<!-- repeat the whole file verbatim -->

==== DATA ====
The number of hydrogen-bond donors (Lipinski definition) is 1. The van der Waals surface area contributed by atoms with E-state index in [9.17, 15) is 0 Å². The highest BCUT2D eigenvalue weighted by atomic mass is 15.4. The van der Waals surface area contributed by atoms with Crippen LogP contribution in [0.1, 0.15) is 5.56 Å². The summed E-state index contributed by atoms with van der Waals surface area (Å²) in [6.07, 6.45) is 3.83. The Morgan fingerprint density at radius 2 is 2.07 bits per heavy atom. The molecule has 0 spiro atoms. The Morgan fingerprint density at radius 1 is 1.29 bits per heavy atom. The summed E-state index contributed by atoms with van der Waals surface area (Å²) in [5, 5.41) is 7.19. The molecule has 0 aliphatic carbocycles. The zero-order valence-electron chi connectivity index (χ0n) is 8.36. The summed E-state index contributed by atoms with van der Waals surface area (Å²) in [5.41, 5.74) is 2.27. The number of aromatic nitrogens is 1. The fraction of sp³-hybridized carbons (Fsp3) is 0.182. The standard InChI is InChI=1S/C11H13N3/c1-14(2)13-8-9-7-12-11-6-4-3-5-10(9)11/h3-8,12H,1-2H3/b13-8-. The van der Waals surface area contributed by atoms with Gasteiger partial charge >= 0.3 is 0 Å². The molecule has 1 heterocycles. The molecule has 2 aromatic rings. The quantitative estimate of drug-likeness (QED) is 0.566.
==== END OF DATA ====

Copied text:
The number of hydrogen-bond donors (Lipinski definition) is 1. The van der Waals surface area contributed by atoms with E-state index in [9.17, 15) is 0 Å². The highest BCUT2D eigenvalue weighted by atomic mass is 15.4. The van der Waals surface area contributed by atoms with Crippen LogP contribution in [0.1, 0.15) is 5.56 Å². The summed E-state index contributed by atoms with van der Waals surface area (Å²) in [6.07, 6.45) is 3.83. The Morgan fingerprint density at radius 2 is 2.07 bits per heavy atom. The molecule has 0 spiro atoms. The Morgan fingerprint density at radius 1 is 1.29 bits per heavy atom. The summed E-state index contributed by atoms with van der Waals surface area (Å²) in [5, 5.41) is 7.19. The molecule has 0 aliphatic carbocycles. The zero-order valence-electron chi connectivity index (χ0n) is 8.36. The summed E-state index contributed by atoms with van der Waals surface area (Å²) in [5.41, 5.74) is 2.27. The number of aromatic nitrogens is 1. The fraction of sp³-hybridized carbons (Fsp3) is 0.182. The standard InChI is InChI=1S/C11H13N3/c1-14(2)13-8-9-7-12-11-6-4-3-5-10(9)11/h3-8,12H,1-2H3/b13-8-. The van der Waals surface area contributed by atoms with Gasteiger partial charge >= 0.3 is 0 Å². The molecule has 1 heterocycles. The molecule has 2 aromatic rings. The quantitative estimate of drug-likeness (QED) is 0.566.